New question: I've found out that other schools in my town appear to be more accommodating. I would have to make an out of district request to move to another public school. According to the rumor mill, these requests aren't granted too frequently.
Experience anyone?[/b]
(From another thread)
is what this post is really talking about a "change in placement"? Something that requires a "change in placement"? (special education designation?)

Posted on: Wed, 03/28/2007 - 12:09am
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(entire post copied from another thread, except for "adding" part)
Quote:Originally posted by notnutty:
[b]
mommyofmatt....we moved last August into a new home. I actually checked all of the elementary school within the District (4 of them). I decided to send my children to a school that is within the District, but outside the busing area. I did not have to do anything special because my children would be in the same District...it is not considered "open enrollement". This could be different from state to state. I just wanted to let you know that we didn't need anything "granted" because the school was still w/in District. Does that make sense? (still early and I think I need more coffee!)[/b]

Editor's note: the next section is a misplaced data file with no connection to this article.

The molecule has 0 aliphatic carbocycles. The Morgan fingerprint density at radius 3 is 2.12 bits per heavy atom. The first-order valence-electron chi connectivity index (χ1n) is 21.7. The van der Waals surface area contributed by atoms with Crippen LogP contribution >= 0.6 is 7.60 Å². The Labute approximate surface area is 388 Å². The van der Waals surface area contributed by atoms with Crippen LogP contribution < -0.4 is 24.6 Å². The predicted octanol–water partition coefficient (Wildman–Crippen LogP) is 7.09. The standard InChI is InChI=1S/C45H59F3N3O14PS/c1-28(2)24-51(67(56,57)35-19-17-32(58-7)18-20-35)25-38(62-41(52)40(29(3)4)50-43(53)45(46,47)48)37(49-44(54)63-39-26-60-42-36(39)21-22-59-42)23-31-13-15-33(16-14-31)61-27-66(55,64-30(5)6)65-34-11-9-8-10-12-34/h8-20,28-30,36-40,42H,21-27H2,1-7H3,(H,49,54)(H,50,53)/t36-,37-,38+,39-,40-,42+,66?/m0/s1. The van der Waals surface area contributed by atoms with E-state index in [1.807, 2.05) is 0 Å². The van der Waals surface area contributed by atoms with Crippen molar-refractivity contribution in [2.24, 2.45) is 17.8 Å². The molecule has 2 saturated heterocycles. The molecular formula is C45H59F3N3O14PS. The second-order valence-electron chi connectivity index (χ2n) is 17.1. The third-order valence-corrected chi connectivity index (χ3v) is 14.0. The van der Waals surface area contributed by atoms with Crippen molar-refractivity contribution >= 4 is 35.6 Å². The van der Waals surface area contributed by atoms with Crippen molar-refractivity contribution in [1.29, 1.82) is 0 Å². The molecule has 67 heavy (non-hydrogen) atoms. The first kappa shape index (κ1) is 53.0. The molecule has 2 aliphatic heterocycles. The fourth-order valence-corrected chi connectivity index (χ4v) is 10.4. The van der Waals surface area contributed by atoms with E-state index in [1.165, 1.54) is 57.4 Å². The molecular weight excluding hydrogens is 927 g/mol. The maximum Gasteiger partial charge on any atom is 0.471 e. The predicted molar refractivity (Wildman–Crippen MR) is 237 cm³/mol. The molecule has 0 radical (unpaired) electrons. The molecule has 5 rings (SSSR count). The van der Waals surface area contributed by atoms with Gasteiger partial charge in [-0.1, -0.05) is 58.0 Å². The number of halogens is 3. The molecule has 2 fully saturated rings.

no it does not. I get the feeling it "suited" the needs of the district so it was allowed. (Might be wrong, out here, such [i]changes in placement[/i] require extensive documentation of [i]need[/i]. There is also reallocation of funds to accompany it. It must all be documented, if indeed, you get the accomodation (note, not [i]preference[/i], as it must be a genuine need, at all.
adding: Whether a school does something willingly, or because it suits them, or because it's allowed, it's paramount that the *need*, if one exists, be documented. I think it's important, if only to [b]represent[/b] such needs accurately. I mean, if we ever expect things to change for the good. More obviously tho, it's probably important for tax distribution and funds re-allocation. I could be wrong.

Posted on: Wed, 03/28/2007 - 12:56am
Peanut Militia's picture
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Sorry mommabear--I am bad about names without faces (smile).
So, a reason for IEP is special placement. We were even guided by our district to the school we are at. They didn't mandate it, but it was highly suggested and is not the school we were assigned to. They felt the classrooms were closer to the nurses office (some schools have trailers or classrooms almost a city block from the main offices)Great angle.
I will read the new articles you posted and comment later.